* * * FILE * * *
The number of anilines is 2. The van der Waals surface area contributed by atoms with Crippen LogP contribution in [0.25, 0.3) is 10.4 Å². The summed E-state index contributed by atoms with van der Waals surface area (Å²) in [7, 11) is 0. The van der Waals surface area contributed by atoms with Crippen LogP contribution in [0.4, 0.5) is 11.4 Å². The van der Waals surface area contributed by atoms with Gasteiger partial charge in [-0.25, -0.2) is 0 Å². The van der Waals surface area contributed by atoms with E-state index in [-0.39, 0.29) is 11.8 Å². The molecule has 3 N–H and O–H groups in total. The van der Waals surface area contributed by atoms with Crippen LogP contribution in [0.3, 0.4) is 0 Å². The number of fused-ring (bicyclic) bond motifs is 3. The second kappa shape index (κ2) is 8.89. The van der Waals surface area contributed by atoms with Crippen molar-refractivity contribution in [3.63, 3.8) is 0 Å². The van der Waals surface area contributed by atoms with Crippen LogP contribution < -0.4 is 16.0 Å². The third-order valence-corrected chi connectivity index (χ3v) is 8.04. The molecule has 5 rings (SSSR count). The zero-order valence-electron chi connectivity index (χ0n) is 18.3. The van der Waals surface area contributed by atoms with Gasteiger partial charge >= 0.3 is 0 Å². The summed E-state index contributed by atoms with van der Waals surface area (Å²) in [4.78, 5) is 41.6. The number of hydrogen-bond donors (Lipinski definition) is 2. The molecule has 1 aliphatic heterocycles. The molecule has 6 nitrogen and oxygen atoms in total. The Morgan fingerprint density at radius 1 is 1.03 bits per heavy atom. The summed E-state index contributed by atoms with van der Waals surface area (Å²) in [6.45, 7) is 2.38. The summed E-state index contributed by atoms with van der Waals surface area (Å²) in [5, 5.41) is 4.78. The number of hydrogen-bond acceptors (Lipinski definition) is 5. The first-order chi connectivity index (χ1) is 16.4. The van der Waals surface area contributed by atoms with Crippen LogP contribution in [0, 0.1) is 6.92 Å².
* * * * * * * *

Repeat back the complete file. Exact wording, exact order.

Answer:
The number of anilines is 2. The van der Waals surface area contributed by atoms with Crippen LogP contribution in [0.25, 0.3) is 10.4 Å². The summed E-state index contributed by atoms with van der Waals surface area (Å²) in [7, 11) is 0. The van der Waals surface area contributed by atoms with Crippen LogP contribution in [0.4, 0.5) is 11.4 Å². The van der Waals surface area contributed by atoms with Gasteiger partial charge in [-0.25, -0.2) is 0 Å². The van der Waals surface area contributed by atoms with E-state index in [-0.39, 0.29) is 11.8 Å². The molecule has 3 N–H and O–H groups in total. The van der Waals surface area contributed by atoms with Crippen LogP contribution in [0.3, 0.4) is 0 Å². The number of fused-ring (bicyclic) bond motifs is 3. The second kappa shape index (κ2) is 8.89. The van der Waals surface area contributed by atoms with Crippen molar-refractivity contribution in [3.63, 3.8) is 0 Å². The van der Waals surface area contributed by atoms with Crippen LogP contribution < -0.4 is 16.0 Å². The third-order valence-corrected chi connectivity index (χ3v) is 8.04. The molecule has 5 rings (SSSR count). The zero-order valence-electron chi connectivity index (χ0n) is 18.3. The van der Waals surface area contributed by atoms with Gasteiger partial charge >= 0.3 is 0 Å². The summed E-state index contributed by atoms with van der Waals surface area (Å²) in [4.78, 5) is 41.6. The number of hydrogen-bond donors (Lipinski definition) is 2. The molecule has 1 aliphatic heterocycles. The molecule has 6 nitrogen and oxygen atoms in total. The Morgan fingerprint density at radius 1 is 1.03 bits per heavy atom. The summed E-state index contributed by atoms with van der Waals surface area (Å²) in [6.45, 7) is 2.38. The summed E-state index contributed by atoms with van der Waals surface area (Å²) in [5, 5.41) is 4.78. The number of hydrogen-bond acceptors (Lipinski definition) is 5. The first-order chi connectivity index (χ1) is 16.4. The van der Waals surface area contributed by atoms with Crippen LogP contribution in [0, 0.1) is 6.92 Å².